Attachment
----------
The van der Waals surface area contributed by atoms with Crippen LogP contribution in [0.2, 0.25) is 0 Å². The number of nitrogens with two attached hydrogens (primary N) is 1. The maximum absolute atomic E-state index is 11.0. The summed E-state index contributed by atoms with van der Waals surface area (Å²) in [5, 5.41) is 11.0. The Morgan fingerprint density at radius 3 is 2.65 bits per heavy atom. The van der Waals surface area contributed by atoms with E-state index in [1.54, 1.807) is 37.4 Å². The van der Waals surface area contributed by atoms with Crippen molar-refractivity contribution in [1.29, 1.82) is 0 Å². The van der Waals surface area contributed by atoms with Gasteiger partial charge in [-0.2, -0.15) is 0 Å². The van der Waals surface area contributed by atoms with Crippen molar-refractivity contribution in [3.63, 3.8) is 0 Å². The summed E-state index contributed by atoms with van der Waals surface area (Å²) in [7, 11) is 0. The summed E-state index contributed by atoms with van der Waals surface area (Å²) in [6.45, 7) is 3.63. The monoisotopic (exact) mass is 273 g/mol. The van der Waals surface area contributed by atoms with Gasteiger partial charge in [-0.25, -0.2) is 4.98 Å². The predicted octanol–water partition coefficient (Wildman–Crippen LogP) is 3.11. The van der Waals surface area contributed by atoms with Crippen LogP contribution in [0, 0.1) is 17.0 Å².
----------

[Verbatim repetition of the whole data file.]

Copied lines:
The van der Waals surface area contributed by atoms with Crippen LogP contribution in [0.2, 0.25) is 0 Å². The number of nitrogens with two attached hydrogens (primary N) is 1. The maximum absolute atomic E-state index is 11.0. The summed E-state index contributed by atoms with van der Waals surface area (Å²) in [5, 5.41) is 11.0. The Morgan fingerprint density at radius 3 is 2.65 bits per heavy atom. The van der Waals surface area contributed by atoms with E-state index in [1.54, 1.807) is 37.4 Å². The van der Waals surface area contributed by atoms with Crippen molar-refractivity contribution in [1.29, 1.82) is 0 Å². The van der Waals surface area contributed by atoms with Gasteiger partial charge in [-0.2, -0.15) is 0 Å². The van der Waals surface area contributed by atoms with Crippen molar-refractivity contribution in [3.63, 3.8) is 0 Å². The summed E-state index contributed by atoms with van der Waals surface area (Å²) in [7, 11) is 0. The summed E-state index contributed by atoms with van der Waals surface area (Å²) in [6.45, 7) is 3.63. The monoisotopic (exact) mass is 273 g/mol. The van der Waals surface area contributed by atoms with Gasteiger partial charge in [-0.25, -0.2) is 4.98 Å². The predicted octanol–water partition coefficient (Wildman–Crippen LogP) is 3.11. The van der Waals surface area contributed by atoms with Crippen LogP contribution in [0, 0.1) is 17.0 Å².